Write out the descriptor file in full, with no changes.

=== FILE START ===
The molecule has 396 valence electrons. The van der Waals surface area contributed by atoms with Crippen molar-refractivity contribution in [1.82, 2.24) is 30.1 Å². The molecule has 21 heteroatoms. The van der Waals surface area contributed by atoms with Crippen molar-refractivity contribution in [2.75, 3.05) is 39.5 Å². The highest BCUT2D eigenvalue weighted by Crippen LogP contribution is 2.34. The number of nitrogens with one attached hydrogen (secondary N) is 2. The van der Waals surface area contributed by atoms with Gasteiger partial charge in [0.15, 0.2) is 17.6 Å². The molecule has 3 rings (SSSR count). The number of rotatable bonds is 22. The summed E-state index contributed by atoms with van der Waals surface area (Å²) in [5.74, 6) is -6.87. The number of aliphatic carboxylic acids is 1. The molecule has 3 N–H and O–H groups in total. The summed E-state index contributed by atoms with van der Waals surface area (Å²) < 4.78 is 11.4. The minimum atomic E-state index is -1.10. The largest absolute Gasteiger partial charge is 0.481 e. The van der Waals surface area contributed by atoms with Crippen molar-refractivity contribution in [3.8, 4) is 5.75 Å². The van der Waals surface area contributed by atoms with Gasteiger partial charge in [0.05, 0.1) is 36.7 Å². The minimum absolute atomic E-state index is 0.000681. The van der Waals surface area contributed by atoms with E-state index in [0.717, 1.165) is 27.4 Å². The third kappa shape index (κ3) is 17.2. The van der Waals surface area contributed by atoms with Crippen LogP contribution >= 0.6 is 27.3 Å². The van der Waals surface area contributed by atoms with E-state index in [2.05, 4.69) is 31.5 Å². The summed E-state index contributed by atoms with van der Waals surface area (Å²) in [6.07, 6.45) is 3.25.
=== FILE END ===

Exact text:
The molecule has 396 valence electrons. The van der Waals surface area contributed by atoms with Crippen molar-refractivity contribution in [1.82, 2.24) is 30.1 Å². The molecule has 21 heteroatoms. The van der Waals surface area contributed by atoms with Crippen molar-refractivity contribution in [2.75, 3.05) is 39.5 Å². The highest BCUT2D eigenvalue weighted by Crippen LogP contribution is 2.34. The number of nitrogens with one attached hydrogen (secondary N) is 2. The van der Waals surface area contributed by atoms with Gasteiger partial charge in [0.15, 0.2) is 17.6 Å². The molecule has 3 rings (SSSR count). The number of rotatable bonds is 22. The summed E-state index contributed by atoms with van der Waals surface area (Å²) in [5.74, 6) is -6.87. The number of aliphatic carboxylic acids is 1. The molecule has 3 N–H and O–H groups in total. The summed E-state index contributed by atoms with van der Waals surface area (Å²) < 4.78 is 11.4. The minimum atomic E-state index is -1.10. The largest absolute Gasteiger partial charge is 0.481 e. The van der Waals surface area contributed by atoms with Crippen molar-refractivity contribution in [3.8, 4) is 5.75 Å². The van der Waals surface area contributed by atoms with Gasteiger partial charge in [0.05, 0.1) is 36.7 Å². The minimum absolute atomic E-state index is 0.000681. The van der Waals surface area contributed by atoms with E-state index in [0.717, 1.165) is 27.4 Å². The third kappa shape index (κ3) is 17.2. The van der Waals surface area contributed by atoms with Crippen LogP contribution >= 0.6 is 27.3 Å². The van der Waals surface area contributed by atoms with E-state index in [2.05, 4.69) is 31.5 Å². The summed E-state index contributed by atoms with van der Waals surface area (Å²) in [6.07, 6.45) is 3.25.